App for accessing wealth of Indigenous knowledge

An app that allows Aboriginal rangers to gather environmental and animal data in their own languages has won the Medal for Aboriginal and Torres Strait Islander Engagement at the CSIRO Awards.
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App for accessing wealth of Indigenous knowledge

An app that allows Aboriginal rangers to gather environmental and animal data in their own languages has won the Medal for Aboriginal and Torres Strait Islander Engagement at the CSIRO Awards.

Developed by Atlas of Living Australia (ALA), the Tracks App received significant input from Indigenous rangers in the design process, language translations and testing in the field. It was launched in Alice Spring 18 months ago and is now used by 19 ranger groups that have tracked more than 40 animal species in English and the languages of Warlpiri and Warramungu.

Given the recent devastating fires and loss of animal lives and habitat across Australia, the app's success is welcome news. The CSIRO explained that the software simplifies the collecting and sharing of standardised field data, has smart features and multi-lingual functionality. It allows rangers to input data about animal tracks, scats (droppings), digging and burrows in the field while the results can be analysed across time and sites and compared in the future with other surveys.

This information will allow conservationists and land managers to determine changes in local biodiversity and monitor the broader impacts of feral species. They will also be able to check on changes in animal populations associated with climate change across Australia's desert regions.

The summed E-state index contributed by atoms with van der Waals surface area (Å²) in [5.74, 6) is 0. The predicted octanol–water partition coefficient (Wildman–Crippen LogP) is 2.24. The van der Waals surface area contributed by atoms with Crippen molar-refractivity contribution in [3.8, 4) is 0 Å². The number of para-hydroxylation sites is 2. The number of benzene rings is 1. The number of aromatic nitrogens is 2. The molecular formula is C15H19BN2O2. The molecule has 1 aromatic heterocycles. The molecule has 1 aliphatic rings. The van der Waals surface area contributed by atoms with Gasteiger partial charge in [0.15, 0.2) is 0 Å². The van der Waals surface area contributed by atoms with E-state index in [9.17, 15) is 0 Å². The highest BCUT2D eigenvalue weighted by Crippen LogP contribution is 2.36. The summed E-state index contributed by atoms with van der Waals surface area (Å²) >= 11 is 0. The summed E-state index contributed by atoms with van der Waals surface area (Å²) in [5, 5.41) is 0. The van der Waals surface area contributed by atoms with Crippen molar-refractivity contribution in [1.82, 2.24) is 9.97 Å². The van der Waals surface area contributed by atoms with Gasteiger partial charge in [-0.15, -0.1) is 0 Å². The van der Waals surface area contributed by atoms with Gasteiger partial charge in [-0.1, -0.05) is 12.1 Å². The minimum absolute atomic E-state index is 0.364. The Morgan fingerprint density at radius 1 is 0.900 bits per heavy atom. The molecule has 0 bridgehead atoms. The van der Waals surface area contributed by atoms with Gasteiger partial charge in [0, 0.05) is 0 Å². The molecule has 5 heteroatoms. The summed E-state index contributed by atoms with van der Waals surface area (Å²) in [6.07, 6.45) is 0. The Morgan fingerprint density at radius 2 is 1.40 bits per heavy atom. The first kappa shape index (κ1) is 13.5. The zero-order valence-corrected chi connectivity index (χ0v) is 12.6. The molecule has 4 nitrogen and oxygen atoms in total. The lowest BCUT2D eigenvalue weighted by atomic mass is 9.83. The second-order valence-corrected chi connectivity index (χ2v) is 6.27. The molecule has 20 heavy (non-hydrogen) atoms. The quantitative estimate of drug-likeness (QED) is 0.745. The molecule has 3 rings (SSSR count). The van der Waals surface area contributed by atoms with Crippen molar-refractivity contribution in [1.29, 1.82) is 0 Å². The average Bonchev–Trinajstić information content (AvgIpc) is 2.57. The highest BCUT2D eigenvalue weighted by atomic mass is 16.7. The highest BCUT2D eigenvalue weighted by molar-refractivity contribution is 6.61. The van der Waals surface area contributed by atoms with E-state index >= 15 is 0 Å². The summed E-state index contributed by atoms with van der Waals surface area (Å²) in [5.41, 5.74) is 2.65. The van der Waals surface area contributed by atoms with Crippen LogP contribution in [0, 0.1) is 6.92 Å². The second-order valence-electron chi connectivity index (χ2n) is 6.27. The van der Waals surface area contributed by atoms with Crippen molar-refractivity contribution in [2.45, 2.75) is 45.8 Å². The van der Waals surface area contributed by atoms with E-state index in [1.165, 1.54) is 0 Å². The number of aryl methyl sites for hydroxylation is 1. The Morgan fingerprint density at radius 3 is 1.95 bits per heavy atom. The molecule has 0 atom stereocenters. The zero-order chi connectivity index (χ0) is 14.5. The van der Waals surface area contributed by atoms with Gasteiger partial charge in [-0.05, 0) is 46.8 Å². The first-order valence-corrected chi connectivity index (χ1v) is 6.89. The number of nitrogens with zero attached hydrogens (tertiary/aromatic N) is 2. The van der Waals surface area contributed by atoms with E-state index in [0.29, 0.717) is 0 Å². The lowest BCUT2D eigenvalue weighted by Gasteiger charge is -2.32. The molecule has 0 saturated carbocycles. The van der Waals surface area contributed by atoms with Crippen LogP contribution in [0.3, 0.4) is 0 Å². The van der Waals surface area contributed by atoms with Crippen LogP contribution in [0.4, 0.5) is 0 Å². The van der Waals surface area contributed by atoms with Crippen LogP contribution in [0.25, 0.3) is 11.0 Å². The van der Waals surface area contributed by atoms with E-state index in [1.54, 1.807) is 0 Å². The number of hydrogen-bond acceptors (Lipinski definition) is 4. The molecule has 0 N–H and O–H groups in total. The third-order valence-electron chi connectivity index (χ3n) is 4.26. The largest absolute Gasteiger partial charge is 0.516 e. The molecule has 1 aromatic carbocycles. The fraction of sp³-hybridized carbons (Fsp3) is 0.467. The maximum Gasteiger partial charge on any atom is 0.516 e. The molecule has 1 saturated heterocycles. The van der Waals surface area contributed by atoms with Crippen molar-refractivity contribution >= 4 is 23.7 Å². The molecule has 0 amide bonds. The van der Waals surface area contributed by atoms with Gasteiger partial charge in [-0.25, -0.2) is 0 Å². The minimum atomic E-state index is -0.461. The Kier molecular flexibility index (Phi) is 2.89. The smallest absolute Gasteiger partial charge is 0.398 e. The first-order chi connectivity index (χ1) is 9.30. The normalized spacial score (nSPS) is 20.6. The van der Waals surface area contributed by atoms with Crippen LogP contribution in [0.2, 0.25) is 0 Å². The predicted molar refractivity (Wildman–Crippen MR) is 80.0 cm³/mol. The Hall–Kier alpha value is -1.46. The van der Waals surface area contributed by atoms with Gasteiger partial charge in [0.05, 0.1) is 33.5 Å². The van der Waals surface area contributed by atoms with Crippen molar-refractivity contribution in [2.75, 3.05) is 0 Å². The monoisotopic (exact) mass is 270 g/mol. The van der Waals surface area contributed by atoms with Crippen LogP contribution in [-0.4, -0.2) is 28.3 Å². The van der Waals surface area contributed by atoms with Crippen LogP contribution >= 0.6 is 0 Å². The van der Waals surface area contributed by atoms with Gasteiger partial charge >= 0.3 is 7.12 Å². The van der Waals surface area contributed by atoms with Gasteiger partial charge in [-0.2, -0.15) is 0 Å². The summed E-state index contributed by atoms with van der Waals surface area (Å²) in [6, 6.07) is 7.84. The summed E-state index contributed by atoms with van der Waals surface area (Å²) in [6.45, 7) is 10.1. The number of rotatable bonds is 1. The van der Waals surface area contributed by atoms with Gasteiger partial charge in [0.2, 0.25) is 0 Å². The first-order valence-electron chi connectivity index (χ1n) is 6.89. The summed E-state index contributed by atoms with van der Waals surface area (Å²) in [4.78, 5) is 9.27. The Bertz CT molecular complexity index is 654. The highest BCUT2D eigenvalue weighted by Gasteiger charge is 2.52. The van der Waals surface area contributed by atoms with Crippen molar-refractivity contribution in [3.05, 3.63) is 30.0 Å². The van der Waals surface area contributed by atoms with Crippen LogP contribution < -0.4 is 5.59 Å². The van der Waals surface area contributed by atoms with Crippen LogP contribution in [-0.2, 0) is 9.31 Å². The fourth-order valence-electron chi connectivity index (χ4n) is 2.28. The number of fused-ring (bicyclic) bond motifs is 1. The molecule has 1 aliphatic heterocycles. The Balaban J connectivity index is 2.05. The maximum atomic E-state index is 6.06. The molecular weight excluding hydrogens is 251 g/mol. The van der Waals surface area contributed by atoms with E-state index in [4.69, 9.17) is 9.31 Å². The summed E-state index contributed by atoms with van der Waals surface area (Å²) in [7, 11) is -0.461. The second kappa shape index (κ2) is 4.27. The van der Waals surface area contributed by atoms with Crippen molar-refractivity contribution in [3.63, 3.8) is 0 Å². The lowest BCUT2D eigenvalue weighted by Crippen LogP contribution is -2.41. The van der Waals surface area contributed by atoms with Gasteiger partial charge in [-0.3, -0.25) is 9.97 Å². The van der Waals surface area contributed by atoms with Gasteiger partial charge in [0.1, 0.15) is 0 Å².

Hamish Holewa, Deputy Director of the ALA, said the app has helped Indigenous people share their wealth of knowledge about the environment and animal movements.

"The Tracks App reduces technical barriers to Indigenous communities participating in valuable scientific work using their first language and traditional tracking practices and to pass on these skills and knowledge to future generations," he said.

Peter Donohoe, Manager of Land Management at the Central Land Council (CLD), which commissioned the app, said there was a lot of interest in adding more Indigenous languages.

"The CLC has 12 ranger groups who speak 16 languages, and there are 46 ranger groups in the broader Indigenous Desert Alliance, so there are many more languages we're keen to expand the app to include," he said.

According to Mr Donohoe, the Tracks app allows rangers' tracking skills to be used to develop a more timely and comprehensive understanding of threatened and pest species across a region of Australia that is generally data-poor. He added that it would also help to inform management strategies for sensitive desert eco-systems for traditional owners of the land.

Image: Rangers Josephine Grant, Helen Wilson, and Gladys Brown using the Tracks app.